Eric Hosmer's Start Hasn't Really Been as Good As It Looks

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Eric Hosmer’s Start Hasn’t Really Been as Good As It Looks

Chicago Cubs

Look, I was as apprehensive about Eric Hosmer “stealing” early-season at-bats from 1B prospect Matt Mervis as any of us. Even knowing Mervis could arrive at any time — and that the Cubs could similarly cut bait with Hosmer at an exceedingly low cost whenever they wanted — the decision felt a little cowardly. Maybe Mervis had the lower floor to start the year, but the ceiling was obviously much higher. And since the Cubs really needed to get off to a hot start, I wanted to see the Cubs roll their dice on the upside.

But then it was kind of okay. Or so it seemed.

Sure, Mervis is/was absolutely destroying Triple-A Iowa: .263/.423/.553 (147 wRC+); 3 homers and 13 RBI in 11 games. But Hosmer was coming through, himself, in Chicago. And on both sides of the ball. If you’ve been following along this season, you remember at least two enormously important defensive picks at first base at key points in a couple of a games, and the bat appeared to be playing, too. In fact, before Wednesday’s finale against the Mariners, Hosmer (116 wRC+) was an above average offensive contributor with an OBP approaching .400.

And, to be fair, even after going 0-4 with two strikeouts on Wednesday, Hosmer still has a .273 batting average and a .351 OBP heading into tonight’s series against the Dodgers. Those numbers are good! So he’s been good, right?

Eh, not so much.

For one quick thing, while his average and OBP are better than the generic league average hitter, the margin narrows when you compare it to the league average first baseman. And more to the point, his overall slash line is undercut by a .333 SLG, which has been 20% worse than the league average hitter and 26% worse than league average first baseman.

Combining that all into one number to start the year, Hosmer (91 wRC+) has been about nine percent worse than the league average hitter and 17% worse than the league average first baseman (108 wRC+).

But I’m not here to put Hosmer down based solely on the results of 10 games and 37 plate appearances. We’ve already shown how big of a difference one game can make in either direction this early in the year. I would, however, like to point out that even those numbers are well above what you would expect in terms of results based on his underlying performance. And how that performance aligns precisely with our concerns over his general offensive trajectory before he played a single game with the Cubs.

Let’s start broad. Among our concerns coming into the season, was Hosmer’s declining power based on declining launch angles and exit velocities, and increasing ground ball rates.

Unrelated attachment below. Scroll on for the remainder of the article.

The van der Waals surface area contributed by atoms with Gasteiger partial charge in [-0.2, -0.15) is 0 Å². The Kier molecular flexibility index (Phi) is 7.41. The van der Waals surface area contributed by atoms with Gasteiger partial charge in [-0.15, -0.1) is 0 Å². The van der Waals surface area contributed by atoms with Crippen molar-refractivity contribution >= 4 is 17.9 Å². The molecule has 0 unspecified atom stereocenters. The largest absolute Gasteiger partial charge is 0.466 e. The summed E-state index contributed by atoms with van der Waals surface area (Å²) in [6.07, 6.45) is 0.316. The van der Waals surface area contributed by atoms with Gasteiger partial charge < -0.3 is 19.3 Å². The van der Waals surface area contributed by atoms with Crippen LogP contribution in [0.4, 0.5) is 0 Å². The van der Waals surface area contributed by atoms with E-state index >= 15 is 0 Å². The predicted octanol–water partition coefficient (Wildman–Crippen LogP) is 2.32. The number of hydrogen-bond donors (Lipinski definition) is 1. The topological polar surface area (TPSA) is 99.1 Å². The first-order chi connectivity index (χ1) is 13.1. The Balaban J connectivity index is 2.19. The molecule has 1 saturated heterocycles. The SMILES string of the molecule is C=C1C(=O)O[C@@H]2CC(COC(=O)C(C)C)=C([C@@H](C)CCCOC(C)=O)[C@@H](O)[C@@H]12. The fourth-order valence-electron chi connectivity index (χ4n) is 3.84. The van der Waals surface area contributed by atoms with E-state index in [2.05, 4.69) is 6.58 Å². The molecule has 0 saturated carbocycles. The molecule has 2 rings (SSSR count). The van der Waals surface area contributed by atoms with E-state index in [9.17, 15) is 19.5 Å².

• Last season, Eric Hosmer’s 56.8% groundball rate was the third highest in MLB (min. 400 PAs). So far this season, it’s 64%.
  • Last season, Eric Hosmer’s 3.1 degree launch angle was fourth lowest in MLB. This season, it’s -1.2 degrees.

But he was at least making some hard contact before coming to the Cubs. He was still below average in that regard, but this season, so far, Hosmer’s 32 hard% is ten percentage points below his career average (42%) and far below his peaks from 2019-2021 (46-47%). He has also yet to barrel a ball and is carrying an unsustainable .360 BABIP (especially considering his speed).

Because of all that, Statcast has his expected batting average (.198), SLG (.238, bottom 3%), and wOBA (.246, bottom 9%) among the worst in baseball.

To put it simply, he’s been hitting the ball on the ground, softly, a lot. He’s just been able to find some holes (again, at an unsustainable rate), propping up the superficial numbers.

And it doesn’t really end there.

While Hosmer hasn’t been striking out a TON (21.6% is fine). His plate discipline has been down pretty much across the board (career numbers in parentheses).

Out-of-zone swing%: 40.7 (33.9)
In-zone swing%: 65.7 (68.7)
Out-of-zone contact%: 80.0 (66.6)
Zone contact%: 84.1 (88.2)
First pitch strike%: 73 (57.1)
Called strikes + whiff%: 26.6 (25.2)

To put these stats into words, he’s swinging at more pitches out of the zone and fewer pitches in the zone. He’s making more contact on pitches he shouldn’t be offering at and less contact on pitches he should be offering at. He’s starting more of his plate appearances 0-1 and he’s netting more strikes overall. Frankly, this tells me a further increase to his strikeout rate is at least as plausible (if not more) than a positive regression.

So outside of whatever value he brings in terms of leadership and defense (neither of which have zero value!), it really hasn’t worked out with Hosmer.

So where does that leave us/the Cubs? Well, probably where we should have been all along: Absent a truly remarkable turnaround to the underlying performance, Eric Hosmer’s results should not dictate his own fate. Matt Mervis’ performance should. If Mervis continues to demonstrate an ability to crush Triple-A pitching, he needs to be brought up to Chicago and continue his development with near-everyday opportunities against big league pitching.

The good news for the Cubs is that cutting Hosmer, when the day comes, will cost them just his $720K salary (the Padres are on the hook for the rest), assuming he doesn’t catch on anywhere else on a big league deal.

It’s nothing personal with Hosmer, who really does seem like an excellent teammate and person. But when our pre-season concerns are met almost entirely by the underlying performance *and* Matt Mervis is crushing Triple-A, it’s tough to make an argument against the 1B veteran-prospect swap.

Author: Michael Cerami

Michael Cerami covers the Chicago Cubs, Bears, and Bulls at Bleacher Nation. You can find him on Twitter @Michael_Cerami